Long-distance swimmer and respected sports commentator has in more recent years spoken out on issues of glbtq rights.
Indian playwright, screenwriter, dancer, director, and actor Mahesh Dattani is an important figure in South Asian gay culture by virtue of his recurrent depiction of queer characters.
Entertainer Josephine Baker achieved acclaim as the twentieth century's first international black female sex symbol, but kept carefully hidden her many sexual liaisons with women, which continued from adolescence to the end of her life.
American painter Paul Cadmus is best known for the satiric innocence of his frequently censored paintings of burly men in skin-tight clothes, but he also created works that celebrate same-sex domesticity.
San Francisco visual artist Jerome Caja is known for his small, sensuous combinations of found objects, which he painted with nail polish, makeup, and glitter, as well as for his drag performances.
Although sparse in images documenting the gay community, pre-Stonewall gay male photography blurs the boundaries between art, erotica, and social history.
Female impersonation need say nothing about sexual identity, but it has for a long time been almost an institutionalized aspect of gay male culture.
Given the historic stigma around making, circulating, and possessing overtly homoerotic images, the visual arts have been especially important for providing a socially sanctioned arena for depicting the naked male body and suggesting homoerotic desire.
Straight allies have recently emerged as a key element in the equal rights movement. In a new video, Dan Savage reminds us that the glbtq community is a small minority and that our recent progress in the struggle for equal rights has been made possible by our straight allies. He urges us to thank our allies and has established a Tumblr site in which to do so. In addition, an incident in Columbus, Ohio also demonstrates the welcome assertiveness of straight allies.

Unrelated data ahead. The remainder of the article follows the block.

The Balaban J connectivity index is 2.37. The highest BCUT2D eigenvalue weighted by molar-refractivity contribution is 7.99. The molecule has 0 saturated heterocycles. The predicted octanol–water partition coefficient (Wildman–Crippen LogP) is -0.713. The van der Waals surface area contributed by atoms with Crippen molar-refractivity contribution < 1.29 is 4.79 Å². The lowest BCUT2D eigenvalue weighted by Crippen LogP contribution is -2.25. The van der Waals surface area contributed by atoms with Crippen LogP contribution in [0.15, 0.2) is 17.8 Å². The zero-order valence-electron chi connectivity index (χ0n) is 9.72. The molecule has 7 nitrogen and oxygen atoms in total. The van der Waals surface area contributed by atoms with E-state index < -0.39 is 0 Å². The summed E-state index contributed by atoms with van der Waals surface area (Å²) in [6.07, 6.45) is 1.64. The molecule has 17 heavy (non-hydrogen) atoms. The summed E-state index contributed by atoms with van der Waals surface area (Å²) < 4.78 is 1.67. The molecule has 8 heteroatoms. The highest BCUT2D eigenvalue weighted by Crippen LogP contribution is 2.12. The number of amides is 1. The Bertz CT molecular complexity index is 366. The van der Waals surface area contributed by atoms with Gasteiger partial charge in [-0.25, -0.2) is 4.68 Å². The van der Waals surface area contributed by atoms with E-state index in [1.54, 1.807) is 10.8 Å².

Savage's Tumblr site is called Straight Up Thanks. The columnist and "accidental activist" urges us to use the site to thank straight people who have spoken up for equal rights, volunteered to make our recent victories possible, and have otherwise supported glbtq people.
If you want to thank straight friends who have furthered equal rights, submit a photo and couple of sentences describing your friends and their supportive actions at the site.
Below is Savage's video.
A recent incident in Columbus, Ohio also indicates how assertive straight allies have become in defense of glbtq people. Joel Diaz and his friend Ethan were holding hands as they waited in line at a popular pizza truck when the guy in front of them tells them to cut out the "gay shit."
To learn what happened next read about it in the Huffington Post. Or watch the video below.
The emergence of assertive straight allies who are willing to confront bullies and stand up for fairness and equality is a pivotal event in the glbtq rights movement. It has been a long time coming.
Key to this emergence has been the growing acceptance of glbtq people within families, an acceptance that has been prompted by brave young people who have come out at increasingly early ages.
Prompted by organizations such as Parents, Families and Friends of Lesbians and Gays and educational programs that emphasize the problems of bullying, as well as the greater openness of glbtq people themselves, more and more straight people have educated themselves about homosexuality and have self-consciously identified as community allies.